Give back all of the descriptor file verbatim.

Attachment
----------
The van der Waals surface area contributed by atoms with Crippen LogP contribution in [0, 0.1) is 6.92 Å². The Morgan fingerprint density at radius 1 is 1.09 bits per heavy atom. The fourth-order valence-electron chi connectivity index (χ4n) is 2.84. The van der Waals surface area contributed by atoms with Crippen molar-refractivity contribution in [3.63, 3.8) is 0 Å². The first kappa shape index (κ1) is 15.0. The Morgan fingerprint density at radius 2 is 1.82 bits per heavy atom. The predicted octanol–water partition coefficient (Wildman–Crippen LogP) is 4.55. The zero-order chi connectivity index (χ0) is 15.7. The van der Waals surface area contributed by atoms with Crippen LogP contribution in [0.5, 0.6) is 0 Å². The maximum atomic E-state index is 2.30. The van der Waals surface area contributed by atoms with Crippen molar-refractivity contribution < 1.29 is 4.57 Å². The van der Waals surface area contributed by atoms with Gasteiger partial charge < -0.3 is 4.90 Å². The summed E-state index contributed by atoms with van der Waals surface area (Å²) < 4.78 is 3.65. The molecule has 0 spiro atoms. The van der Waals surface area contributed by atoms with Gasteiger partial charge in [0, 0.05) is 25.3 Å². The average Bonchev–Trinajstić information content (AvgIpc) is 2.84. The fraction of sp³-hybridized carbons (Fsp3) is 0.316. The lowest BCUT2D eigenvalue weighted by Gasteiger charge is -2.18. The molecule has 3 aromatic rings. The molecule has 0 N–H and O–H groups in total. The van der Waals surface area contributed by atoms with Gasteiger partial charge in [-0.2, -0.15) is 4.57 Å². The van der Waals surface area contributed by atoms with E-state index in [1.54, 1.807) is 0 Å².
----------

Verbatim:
The van der Waals surface area contributed by atoms with Crippen LogP contribution in [0, 0.1) is 6.92 Å². The Morgan fingerprint density at radius 1 is 1.09 bits per heavy atom. The fourth-order valence-electron chi connectivity index (χ4n) is 2.84. The van der Waals surface area contributed by atoms with Crippen molar-refractivity contribution in [3.63, 3.8) is 0 Å². The first kappa shape index (κ1) is 15.0. The Morgan fingerprint density at radius 2 is 1.82 bits per heavy atom. The predicted octanol–water partition coefficient (Wildman–Crippen LogP) is 4.55. The zero-order chi connectivity index (χ0) is 15.7. The van der Waals surface area contributed by atoms with Crippen LogP contribution in [0.5, 0.6) is 0 Å². The maximum atomic E-state index is 2.30. The van der Waals surface area contributed by atoms with Crippen molar-refractivity contribution < 1.29 is 4.57 Å². The van der Waals surface area contributed by atoms with Gasteiger partial charge < -0.3 is 4.90 Å². The summed E-state index contributed by atoms with van der Waals surface area (Å²) < 4.78 is 3.65. The molecule has 0 spiro atoms. The van der Waals surface area contributed by atoms with Gasteiger partial charge in [0, 0.05) is 25.3 Å². The average Bonchev–Trinajstić information content (AvgIpc) is 2.84. The fraction of sp³-hybridized carbons (Fsp3) is 0.316. The lowest BCUT2D eigenvalue weighted by Gasteiger charge is -2.18. The molecule has 3 aromatic rings. The molecule has 0 N–H and O–H groups in total. The van der Waals surface area contributed by atoms with Gasteiger partial charge in [-0.2, -0.15) is 4.57 Å². The van der Waals surface area contributed by atoms with E-state index in [1.54, 1.807) is 0 Å².